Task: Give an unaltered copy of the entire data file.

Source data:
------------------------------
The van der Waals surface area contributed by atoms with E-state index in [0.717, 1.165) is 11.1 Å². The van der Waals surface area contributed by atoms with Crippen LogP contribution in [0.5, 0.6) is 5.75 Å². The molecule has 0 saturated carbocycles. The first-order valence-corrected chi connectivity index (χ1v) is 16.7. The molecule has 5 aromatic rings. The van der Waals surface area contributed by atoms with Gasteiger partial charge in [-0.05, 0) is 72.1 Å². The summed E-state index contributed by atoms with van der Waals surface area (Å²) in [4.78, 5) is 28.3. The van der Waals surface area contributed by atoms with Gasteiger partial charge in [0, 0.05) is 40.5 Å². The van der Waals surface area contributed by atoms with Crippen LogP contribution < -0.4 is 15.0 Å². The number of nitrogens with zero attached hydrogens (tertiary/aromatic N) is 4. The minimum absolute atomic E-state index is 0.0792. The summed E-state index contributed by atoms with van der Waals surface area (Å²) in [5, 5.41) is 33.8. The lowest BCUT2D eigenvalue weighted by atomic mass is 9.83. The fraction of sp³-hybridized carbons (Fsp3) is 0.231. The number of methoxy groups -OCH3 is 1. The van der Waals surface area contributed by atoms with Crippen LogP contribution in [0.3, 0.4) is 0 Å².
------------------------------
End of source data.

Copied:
The van der Waals surface area contributed by atoms with E-state index in [0.717, 1.165) is 11.1 Å². The van der Waals surface area contributed by atoms with Crippen LogP contribution in [0.5, 0.6) is 5.75 Å². The molecule has 0 saturated carbocycles. The first-order valence-corrected chi connectivity index (χ1v) is 16.7. The molecule has 5 aromatic rings. The van der Waals surface area contributed by atoms with Gasteiger partial charge in [-0.05, 0) is 72.1 Å². The summed E-state index contributed by atoms with van der Waals surface area (Å²) in [4.78, 5) is 28.3. The van der Waals surface area contributed by atoms with Gasteiger partial charge in [0, 0.05) is 40.5 Å². The van der Waals surface area contributed by atoms with Crippen LogP contribution < -0.4 is 15.0 Å². The number of nitrogens with zero attached hydrogens (tertiary/aromatic N) is 4. The minimum absolute atomic E-state index is 0.0792. The summed E-state index contributed by atoms with van der Waals surface area (Å²) in [5, 5.41) is 33.8. The lowest BCUT2D eigenvalue weighted by atomic mass is 9.83. The fraction of sp³-hybridized carbons (Fsp3) is 0.231. The number of methoxy groups -OCH3 is 1. The van der Waals surface area contributed by atoms with Crippen LogP contribution in [0.3, 0.4) is 0 Å².